The French Bulldog is one of the most popular small dog breeds, particularly for city dwellers. A miniature version of the Bulldog with erect bat ears, the Frenchie is an affectionate and alert dog that enjoys all types of households as long as they can be with their owners.


8. Pug

fawn pug dog standing outdoors
Image Credit: Poltavets Anastasiia, Shutterstock
Origin: China
Lifespan: 12–15 years
Height: 12–14 inches

The Pug was bred as a companion for Chinese emperors and as the mascot of Holland’s royal House of Orange. A small but solid companion, the Pug is known for curiosity, affection, and human-like expressions that delight owners. These dogs do not do well on their own, however, so they’re best for owners who spend a lot of time at home.


9. Yorkshire Terrier

standard yorkshire terrier standing on grass
Image Credit: Imageman, Shutterstock
Origin: Great Britain
Lifespan: 13–16 years
Height: 7–8 inches

The Yorkshire Terrier is a fancy lapdog that was bred to be a feisty ratter. Before becoming a companion dog to nobility, these dogs flushed vermin out of mines and mills. Now, they’re perfect as a small companion for city dwellers.


10. Labrador Retriever

Labrador Retriever dog standing on the lawn
Image Credit: Radomir Rezny, Shutterstock
Origin: Great Britain
Lifespan: 10–12 years
Height: 21–24 inches

The Labrador Retriever is a popular and high-spirited companion that’s ideal as a family dog. Sturdy yet gentle, the Lab was bred as a gundog and retriever for waterfowl. While they’re still used for hunting, Labs are often kept as family dogs. Surprisingly, these dogs can be needy and struggle if their owners are not around.


11. Vizsla

hungarian vizsla standing on grass
Image Credit: Aneta Jungerova, Shutterstock
Origin: Hungary
Lifespan: 12–15 years
Height: 21–25 inches

The Vizsla is a versatile gundog that was built to spend days in the field. Bred for Hungarian sportsmen, the Vizsla always worked closely with humans and develops a strong bond with their owners. Even with plenty of exercise and enrichment, these dogs don’t like to be left alone.


12. Doberman Pinscher

A red Doberman Pinscher dog with natural uncropped ears standing outdoors
Image Credit: Mary Swift, Shutterstock
Origin: Germany
Lifespan: 10–13 years
Height: 25–27 inches

The Doberman Pinscher is a noble breed that’s been used for protection. Compact and muscular, the Doberman’s looks belie its affection and gentleness. Their protective instincts were honed over generations and stemmed from their fierce love and protection for their owners.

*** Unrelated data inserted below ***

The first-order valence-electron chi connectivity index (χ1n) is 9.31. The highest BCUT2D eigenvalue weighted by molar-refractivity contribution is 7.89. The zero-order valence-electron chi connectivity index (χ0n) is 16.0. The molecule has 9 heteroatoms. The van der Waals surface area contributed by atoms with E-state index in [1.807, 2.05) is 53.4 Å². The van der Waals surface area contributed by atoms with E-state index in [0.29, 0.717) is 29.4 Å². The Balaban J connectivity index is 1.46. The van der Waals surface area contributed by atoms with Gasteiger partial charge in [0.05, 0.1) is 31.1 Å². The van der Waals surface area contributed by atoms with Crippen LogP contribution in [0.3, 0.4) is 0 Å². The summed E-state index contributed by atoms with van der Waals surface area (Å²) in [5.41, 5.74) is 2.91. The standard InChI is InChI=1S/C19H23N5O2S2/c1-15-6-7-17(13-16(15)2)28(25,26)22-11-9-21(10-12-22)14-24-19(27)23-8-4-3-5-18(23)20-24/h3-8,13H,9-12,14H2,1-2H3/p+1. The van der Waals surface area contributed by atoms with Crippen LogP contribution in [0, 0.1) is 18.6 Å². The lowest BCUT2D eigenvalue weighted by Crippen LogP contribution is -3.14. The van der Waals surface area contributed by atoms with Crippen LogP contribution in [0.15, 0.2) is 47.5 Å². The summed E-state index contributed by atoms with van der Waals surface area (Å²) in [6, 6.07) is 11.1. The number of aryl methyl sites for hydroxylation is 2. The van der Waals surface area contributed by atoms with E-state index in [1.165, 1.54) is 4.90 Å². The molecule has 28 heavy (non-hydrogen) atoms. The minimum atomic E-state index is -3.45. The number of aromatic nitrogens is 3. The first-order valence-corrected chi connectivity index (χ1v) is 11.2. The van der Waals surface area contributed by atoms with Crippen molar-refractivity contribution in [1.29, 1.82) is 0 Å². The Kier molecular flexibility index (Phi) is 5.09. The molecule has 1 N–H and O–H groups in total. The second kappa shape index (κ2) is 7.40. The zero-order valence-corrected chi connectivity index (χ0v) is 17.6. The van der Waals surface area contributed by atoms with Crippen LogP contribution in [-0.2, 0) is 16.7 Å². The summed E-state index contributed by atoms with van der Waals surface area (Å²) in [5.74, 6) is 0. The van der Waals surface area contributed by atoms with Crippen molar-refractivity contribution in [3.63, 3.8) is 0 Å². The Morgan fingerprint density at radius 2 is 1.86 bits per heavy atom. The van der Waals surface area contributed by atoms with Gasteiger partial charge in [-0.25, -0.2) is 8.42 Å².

13. Dachshunds

Typical Dachshund Smooth-haired brindled dog standing outdoors
Image Credit: Radomir Rezny, Shutterstock
Origin: Germany
Lifespan: 12–16 years
Height: 5–9 inches

The Dachshund comes in standard and miniature sizes and boasts a bold personality. Bred to be an independent hunter and watchdog, the Dachshund is surprisingly needy. They hate to be left alone, so they’re best suited for busy households with owners who are willing to spend a lot of time with them.

What Is Separation Anxiety in Dogs?

Separation anxiety can develop in any dog, but it’s a greater possibility with clingy breeds. It’s important for puppies to be well-socialized and understand how to spend time alone. Otherwise, dogs become overly attached or dependent on family members and develop anxiety and distress when they’re left alone. Left untreated, separation anxiety can evolve into problem behaviors like excess barking or whining, destruction, and house soiling when owners aren’t home.

If you want to get a clingy dog breed, it’s crucial to research the breed and ensure that you have the appropriate lifestyle. People who travel often or work long hours outside of the home are better suited to more independent breeds. You should also devote plenty of time to early training to develop a well-adjusted puppy who’s confident on their own.

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Conclusion

Whether you want a large breed or small, Velcro dogs come in all shapes and sizes. Clingy can be a cute trait in a dog but be sure to help your dog adjust to being alone for short periods to avoid stress and separation anxiety.

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Featured Image Credit: TetiBond, Shutterstock